and occupied an immenfe tract of ground; in the middle


it. They did not propofe to the gained ten days ; in which time
Athenians to fend their wives and they finifhed the wall that guard-
children to Sparta, but only of- ed the Ifthmus, and fecured them
fered to maintain them during againft the barbarians.
the war. (8) Among the Lacedaemonians
(7) They deferred giving him the feaft of Hyacinthus lafted three
'an anfwer till the next day, and days; the firft and laft were days
then till the day following, and of forrow and mourning for Hya-
.fo from day to. day, till they had cinthus's death, but the fecond wa:

a day

4 <3o ?hc LIFE of

of it there was a fquare wall thrown up, each fide
of which was ten furlongs in length, for the fecurity of
their baggage and other things of value.

In the Grecian army there was a diviner ofElis, named
(9) Tifamenus, who had foretold Paufanias, and all the
Greeks, that they mould infallibly obtain the victory,
provided they forbore to attack the enemy, and flood
only on their own defence. And Ariflides having fent to
confult the Oracle at Delphi, the God anfwered, " That
" the Athenians mould gain the victory over their enemies,
" provided they made their fupplications to Jupiter, to
" Juno the Patronefs of mount Citheron, to Pan, and (i) to
" the nymphs Sphragitides ; and facrificed to the heroes,
" Androcrates, Leucon, Pifander, Damocrates, Hypfion,
" Acteon and Polyidus ; and fought only in their own coun-
" try, in the plain of Ceres the Eleufmian and Proferpine."

This anfwer of the Oracle very much perplexed Ari-
flides, for the heroes to whom it commanded to offer
facrifice were the anceflors of the Plataeans ; and the cave
of the nymphs Sphragitides was on one of the fummits
of mount Citheron, on that fide which in the fummer fea-
fon is oppofite to the fetting fun ; in that cave, it is
faid, there was formerly an Oracle, and many, who
dwelt in thofe parts, were infpired by it, and were from
thence called Nympholepti, that is, "poflefTed by the
"nymphs." But on the other fide, to promife victory to
the Athenians upon condition only of fighting in their own
country, and in the plain of the Eleufmian Ceres, was to
transfer the war again into Attica.

In the mean time Arimneftus, the General of the Pla-
taeans, dreamed that Jupiter the Saviour came to him,


a day of rejoicing; there were promifed this Tifamenus five great
feafts, plays, fliows, and all kind victories. The Spartans being in-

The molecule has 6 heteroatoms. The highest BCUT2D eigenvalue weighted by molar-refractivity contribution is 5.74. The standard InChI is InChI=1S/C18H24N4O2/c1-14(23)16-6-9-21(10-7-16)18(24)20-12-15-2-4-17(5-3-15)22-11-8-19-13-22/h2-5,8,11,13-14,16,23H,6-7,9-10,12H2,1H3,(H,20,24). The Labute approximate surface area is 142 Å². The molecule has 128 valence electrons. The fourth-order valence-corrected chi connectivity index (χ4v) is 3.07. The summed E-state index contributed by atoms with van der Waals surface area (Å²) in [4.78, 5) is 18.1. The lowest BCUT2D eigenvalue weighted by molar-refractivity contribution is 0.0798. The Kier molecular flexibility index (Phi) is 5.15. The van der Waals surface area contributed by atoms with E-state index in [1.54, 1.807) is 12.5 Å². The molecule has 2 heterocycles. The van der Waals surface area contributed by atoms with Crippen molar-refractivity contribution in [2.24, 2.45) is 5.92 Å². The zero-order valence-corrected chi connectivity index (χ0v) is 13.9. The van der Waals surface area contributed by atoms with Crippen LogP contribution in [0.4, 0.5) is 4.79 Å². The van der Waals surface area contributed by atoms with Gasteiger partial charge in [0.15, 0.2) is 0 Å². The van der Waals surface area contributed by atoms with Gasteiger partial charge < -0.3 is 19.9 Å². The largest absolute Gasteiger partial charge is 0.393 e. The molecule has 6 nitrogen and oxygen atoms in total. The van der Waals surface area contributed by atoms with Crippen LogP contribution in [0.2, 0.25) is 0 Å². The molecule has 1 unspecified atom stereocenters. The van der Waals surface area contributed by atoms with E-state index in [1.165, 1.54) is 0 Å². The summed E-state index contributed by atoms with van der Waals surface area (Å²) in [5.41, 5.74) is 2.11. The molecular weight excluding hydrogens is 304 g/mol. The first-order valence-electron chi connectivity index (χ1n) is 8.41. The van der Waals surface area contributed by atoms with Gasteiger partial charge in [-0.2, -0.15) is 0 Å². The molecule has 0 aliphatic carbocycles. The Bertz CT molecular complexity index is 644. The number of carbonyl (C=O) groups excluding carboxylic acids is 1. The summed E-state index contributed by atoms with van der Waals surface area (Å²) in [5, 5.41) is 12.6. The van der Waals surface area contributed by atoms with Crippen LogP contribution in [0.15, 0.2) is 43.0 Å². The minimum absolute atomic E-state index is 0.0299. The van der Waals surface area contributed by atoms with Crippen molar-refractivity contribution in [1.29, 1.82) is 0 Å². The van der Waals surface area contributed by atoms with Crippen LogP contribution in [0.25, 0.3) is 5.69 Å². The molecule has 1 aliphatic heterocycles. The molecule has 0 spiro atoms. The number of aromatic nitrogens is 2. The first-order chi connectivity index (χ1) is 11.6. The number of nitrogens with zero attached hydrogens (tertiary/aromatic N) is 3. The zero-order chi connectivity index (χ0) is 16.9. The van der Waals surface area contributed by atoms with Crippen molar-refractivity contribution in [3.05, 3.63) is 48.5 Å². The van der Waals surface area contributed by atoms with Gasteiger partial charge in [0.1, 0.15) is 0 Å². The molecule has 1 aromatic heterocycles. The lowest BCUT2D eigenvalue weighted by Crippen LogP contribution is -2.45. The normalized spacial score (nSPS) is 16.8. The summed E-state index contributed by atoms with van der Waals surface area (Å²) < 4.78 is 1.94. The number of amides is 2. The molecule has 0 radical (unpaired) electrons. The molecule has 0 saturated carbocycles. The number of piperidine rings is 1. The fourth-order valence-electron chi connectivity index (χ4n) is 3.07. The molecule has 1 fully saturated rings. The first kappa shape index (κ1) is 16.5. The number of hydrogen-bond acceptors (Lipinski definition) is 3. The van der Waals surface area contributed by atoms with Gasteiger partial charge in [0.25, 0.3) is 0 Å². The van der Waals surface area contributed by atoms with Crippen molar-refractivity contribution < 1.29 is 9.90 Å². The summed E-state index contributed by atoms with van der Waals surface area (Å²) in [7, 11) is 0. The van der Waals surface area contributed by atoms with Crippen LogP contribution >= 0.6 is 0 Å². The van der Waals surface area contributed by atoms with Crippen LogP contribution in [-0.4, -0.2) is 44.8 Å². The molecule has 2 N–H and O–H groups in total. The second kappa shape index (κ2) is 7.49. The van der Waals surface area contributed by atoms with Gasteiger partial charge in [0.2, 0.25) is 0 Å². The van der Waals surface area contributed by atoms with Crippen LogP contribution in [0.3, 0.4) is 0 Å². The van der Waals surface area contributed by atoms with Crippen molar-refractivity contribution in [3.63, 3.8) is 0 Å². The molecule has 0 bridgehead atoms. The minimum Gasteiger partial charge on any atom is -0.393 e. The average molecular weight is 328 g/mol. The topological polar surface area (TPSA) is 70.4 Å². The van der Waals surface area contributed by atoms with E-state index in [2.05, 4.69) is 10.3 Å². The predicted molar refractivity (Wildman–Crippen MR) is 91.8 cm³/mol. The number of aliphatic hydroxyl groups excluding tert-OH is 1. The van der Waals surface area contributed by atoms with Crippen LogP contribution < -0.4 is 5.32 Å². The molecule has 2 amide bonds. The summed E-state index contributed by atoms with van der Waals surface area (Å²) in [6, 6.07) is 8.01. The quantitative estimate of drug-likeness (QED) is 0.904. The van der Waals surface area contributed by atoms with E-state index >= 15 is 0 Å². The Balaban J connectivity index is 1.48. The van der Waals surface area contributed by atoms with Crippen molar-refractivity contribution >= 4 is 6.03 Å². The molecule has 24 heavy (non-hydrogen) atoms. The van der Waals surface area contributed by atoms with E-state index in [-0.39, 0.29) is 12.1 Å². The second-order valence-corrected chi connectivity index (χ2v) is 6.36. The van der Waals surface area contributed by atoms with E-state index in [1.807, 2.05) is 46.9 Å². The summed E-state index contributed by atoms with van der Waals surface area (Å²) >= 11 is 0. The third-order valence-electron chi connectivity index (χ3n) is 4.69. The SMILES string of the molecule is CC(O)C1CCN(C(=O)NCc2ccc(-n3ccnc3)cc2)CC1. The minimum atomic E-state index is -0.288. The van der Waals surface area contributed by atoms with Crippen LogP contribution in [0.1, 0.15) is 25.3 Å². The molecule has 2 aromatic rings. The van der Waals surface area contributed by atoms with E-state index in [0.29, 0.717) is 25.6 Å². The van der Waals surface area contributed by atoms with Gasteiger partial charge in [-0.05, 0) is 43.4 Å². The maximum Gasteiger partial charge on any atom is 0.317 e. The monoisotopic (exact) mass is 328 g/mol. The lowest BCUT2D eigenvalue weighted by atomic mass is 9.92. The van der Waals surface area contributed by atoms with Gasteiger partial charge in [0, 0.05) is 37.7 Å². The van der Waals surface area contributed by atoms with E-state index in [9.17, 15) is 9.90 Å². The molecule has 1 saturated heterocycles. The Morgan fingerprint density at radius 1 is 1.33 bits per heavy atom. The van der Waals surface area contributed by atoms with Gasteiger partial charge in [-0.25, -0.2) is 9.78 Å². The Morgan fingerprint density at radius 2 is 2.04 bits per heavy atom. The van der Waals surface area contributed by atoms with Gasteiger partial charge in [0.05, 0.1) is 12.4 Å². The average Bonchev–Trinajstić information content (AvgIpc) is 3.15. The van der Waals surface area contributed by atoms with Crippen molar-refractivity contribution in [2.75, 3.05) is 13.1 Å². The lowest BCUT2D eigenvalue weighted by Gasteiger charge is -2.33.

of diverfions : and it is very evi- formed of this, had a mind to
dent that this paffage of Plutarch have him for their diviner, and
is to be underftood of this fecond made him confiderable offers ;
day. This feaft was celebrated but he demanded to be made a
annually in the month of Auguft, citizen of Sparta, which they re-
in honour of Apollo and Hya- fufed. Upon the approach of
cinthus. the Perfians the Spartans offered
(9) An Oracle had formerly him what the/ had refufed be-

A R I S T I D E S. 401

and afked him, " What reiblution the Grecians had taken ;
to which he anfwered, " To-morrow we fhall decamp and
" remove our army into the territories of Eleufis, and there
a fight the barbarians, according to the directions of the
" Oracle." To which the God replied, "That they were
" quite miftaken, for the place mentioned by the Oracle
" was the country round Plataege and that they would find
" it to be fo, upon enquiry."After fo plain a vifion, Arimne-
ftus as foon as he awoke, fent for the moft aged and expe-
rienced of his countrymen, and having advifed with them,
found at laft that not far from Hufia, at the foot of mount
Citheron, there was a very old temple, called The temple
of Eleufmian Ceres and Proferpine. He immediately led
Ariftides to the place, which they found very commo-
dious for drawing up an army of foot, that was not well
provided with cavalry, becaufe the bottom of mount Ci-
theron extending as far as the temple, rendered it inac-
ceilible to horfe. Befides, in the fame place was the tem-
ple of the hero Androcrates, quite overgrown and co-
vered by trees and thickets. And that the Oracle might